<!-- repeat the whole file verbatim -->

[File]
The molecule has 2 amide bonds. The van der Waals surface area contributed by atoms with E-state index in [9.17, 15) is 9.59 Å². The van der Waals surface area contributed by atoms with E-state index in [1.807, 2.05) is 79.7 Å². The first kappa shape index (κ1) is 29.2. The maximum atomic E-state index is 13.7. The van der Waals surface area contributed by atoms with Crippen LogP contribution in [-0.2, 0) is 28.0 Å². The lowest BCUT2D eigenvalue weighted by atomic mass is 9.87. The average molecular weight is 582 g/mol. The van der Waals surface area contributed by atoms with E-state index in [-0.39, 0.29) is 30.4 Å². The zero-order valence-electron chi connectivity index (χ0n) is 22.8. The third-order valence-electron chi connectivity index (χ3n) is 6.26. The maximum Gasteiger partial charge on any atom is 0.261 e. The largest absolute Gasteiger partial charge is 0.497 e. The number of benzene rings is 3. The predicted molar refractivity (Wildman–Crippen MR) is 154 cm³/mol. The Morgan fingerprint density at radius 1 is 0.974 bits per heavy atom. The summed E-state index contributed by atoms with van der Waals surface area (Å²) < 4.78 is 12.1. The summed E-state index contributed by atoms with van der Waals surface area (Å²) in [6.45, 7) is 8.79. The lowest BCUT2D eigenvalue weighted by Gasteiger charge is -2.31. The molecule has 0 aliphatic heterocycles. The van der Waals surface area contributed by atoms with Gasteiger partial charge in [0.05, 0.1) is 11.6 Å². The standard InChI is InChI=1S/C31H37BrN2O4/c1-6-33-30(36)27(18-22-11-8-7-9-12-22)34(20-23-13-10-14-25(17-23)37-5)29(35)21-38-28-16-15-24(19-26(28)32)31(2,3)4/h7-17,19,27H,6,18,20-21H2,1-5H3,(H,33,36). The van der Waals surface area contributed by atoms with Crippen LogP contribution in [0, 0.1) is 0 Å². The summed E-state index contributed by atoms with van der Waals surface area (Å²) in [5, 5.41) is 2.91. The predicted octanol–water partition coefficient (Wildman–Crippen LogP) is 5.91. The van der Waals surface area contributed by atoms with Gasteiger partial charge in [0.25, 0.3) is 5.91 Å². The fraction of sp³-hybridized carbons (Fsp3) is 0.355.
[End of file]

The molecule has 2 amide bonds. The van der Waals surface area contributed by atoms with E-state index in [9.17, 15) is 9.59 Å². The van der Waals surface area contributed by atoms with E-state index in [1.807, 2.05) is 79.7 Å². The first kappa shape index (κ1) is 29.2. The maximum atomic E-state index is 13.7. The van der Waals surface area contributed by atoms with Crippen LogP contribution in [-0.2, 0) is 28.0 Å². The lowest BCUT2D eigenvalue weighted by atomic mass is 9.87. The average molecular weight is 582 g/mol. The van der Waals surface area contributed by atoms with E-state index in [-0.39, 0.29) is 30.4 Å². The zero-order valence-electron chi connectivity index (χ0n) is 22.8. The third-order valence-electron chi connectivity index (χ3n) is 6.26. The maximum Gasteiger partial charge on any atom is 0.261 e. The largest absolute Gasteiger partial charge is 0.497 e. The number of benzene rings is 3. The predicted molar refractivity (Wildman–Crippen MR) is 154 cm³/mol. The Morgan fingerprint density at radius 1 is 0.974 bits per heavy atom. The summed E-state index contributed by atoms with van der Waals surface area (Å²) < 4.78 is 12.1. The summed E-state index contributed by atoms with van der Waals surface area (Å²) in [6.45, 7) is 8.79. The lowest BCUT2D eigenvalue weighted by Gasteiger charge is -2.31. The molecule has 0 aliphatic heterocycles. The van der Waals surface area contributed by atoms with Gasteiger partial charge in [0.05, 0.1) is 11.6 Å². The standard InChI is InChI=1S/C31H37BrN2O4/c1-6-33-30(36)27(18-22-11-8-7-9-12-22)34(20-23-13-10-14-25(17-23)37-5)29(35)21-38-28-16-15-24(19-26(28)32)31(2,3)4/h7-17,19,27H,6,18,20-21H2,1-5H3,(H,33,36). The van der Waals surface area contributed by atoms with Crippen LogP contribution in [0, 0.1) is 0 Å². The summed E-state index contributed by atoms with van der Waals surface area (Å²) in [5, 5.41) is 2.91. The predicted octanol–water partition coefficient (Wildman–Crippen LogP) is 5.91. The van der Waals surface area contributed by atoms with Gasteiger partial charge in [0.25, 0.3) is 5.91 Å². The fraction of sp³-hybridized carbons (Fsp3) is 0.355.